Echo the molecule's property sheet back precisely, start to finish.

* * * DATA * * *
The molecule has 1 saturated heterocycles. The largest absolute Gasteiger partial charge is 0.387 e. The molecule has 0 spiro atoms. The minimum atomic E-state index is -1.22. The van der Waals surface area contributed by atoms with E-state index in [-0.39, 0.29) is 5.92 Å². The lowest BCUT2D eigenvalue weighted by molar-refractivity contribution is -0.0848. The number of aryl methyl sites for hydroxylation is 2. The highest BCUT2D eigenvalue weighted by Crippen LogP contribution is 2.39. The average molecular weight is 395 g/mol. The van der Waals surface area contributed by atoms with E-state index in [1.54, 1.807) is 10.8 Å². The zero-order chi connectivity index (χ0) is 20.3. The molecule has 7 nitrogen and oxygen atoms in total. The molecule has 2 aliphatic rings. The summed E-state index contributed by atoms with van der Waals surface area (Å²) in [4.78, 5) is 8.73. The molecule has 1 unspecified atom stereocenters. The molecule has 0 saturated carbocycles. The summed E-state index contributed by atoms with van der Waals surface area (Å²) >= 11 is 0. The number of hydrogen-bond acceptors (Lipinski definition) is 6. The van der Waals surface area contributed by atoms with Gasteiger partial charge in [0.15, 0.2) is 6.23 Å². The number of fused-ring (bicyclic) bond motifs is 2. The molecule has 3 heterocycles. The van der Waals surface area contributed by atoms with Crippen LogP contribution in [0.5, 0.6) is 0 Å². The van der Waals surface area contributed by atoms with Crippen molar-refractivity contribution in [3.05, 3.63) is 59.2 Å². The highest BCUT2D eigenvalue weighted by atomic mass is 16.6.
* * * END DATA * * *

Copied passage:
The molecule has 1 saturated heterocycles. The largest absolute Gasteiger partial charge is 0.387 e. The molecule has 0 spiro atoms. The minimum atomic E-state index is -1.22. The van der Waals surface area contributed by atoms with E-state index in [-0.39, 0.29) is 5.92 Å². The lowest BCUT2D eigenvalue weighted by molar-refractivity contribution is -0.0848. The number of aryl methyl sites for hydroxylation is 2. The highest BCUT2D eigenvalue weighted by Crippen LogP contribution is 2.39. The average molecular weight is 395 g/mol. The van der Waals surface area contributed by atoms with E-state index in [1.54, 1.807) is 10.8 Å². The zero-order chi connectivity index (χ0) is 20.3. The molecule has 7 nitrogen and oxygen atoms in total. The molecule has 2 aliphatic rings. The summed E-state index contributed by atoms with van der Waals surface area (Å²) in [4.78, 5) is 8.73. The molecule has 1 unspecified atom stereocenters. The molecule has 0 saturated carbocycles. The summed E-state index contributed by atoms with van der Waals surface area (Å²) >= 11 is 0. The number of hydrogen-bond acceptors (Lipinski definition) is 6. The van der Waals surface area contributed by atoms with Gasteiger partial charge in [0.15, 0.2) is 6.23 Å². The number of fused-ring (bicyclic) bond motifs is 2. The molecule has 3 heterocycles. The van der Waals surface area contributed by atoms with Crippen LogP contribution in [0.5, 0.6) is 0 Å². The van der Waals surface area contributed by atoms with Crippen molar-refractivity contribution in [3.05, 3.63) is 59.2 Å². The highest BCUT2D eigenvalue weighted by atomic mass is 16.6.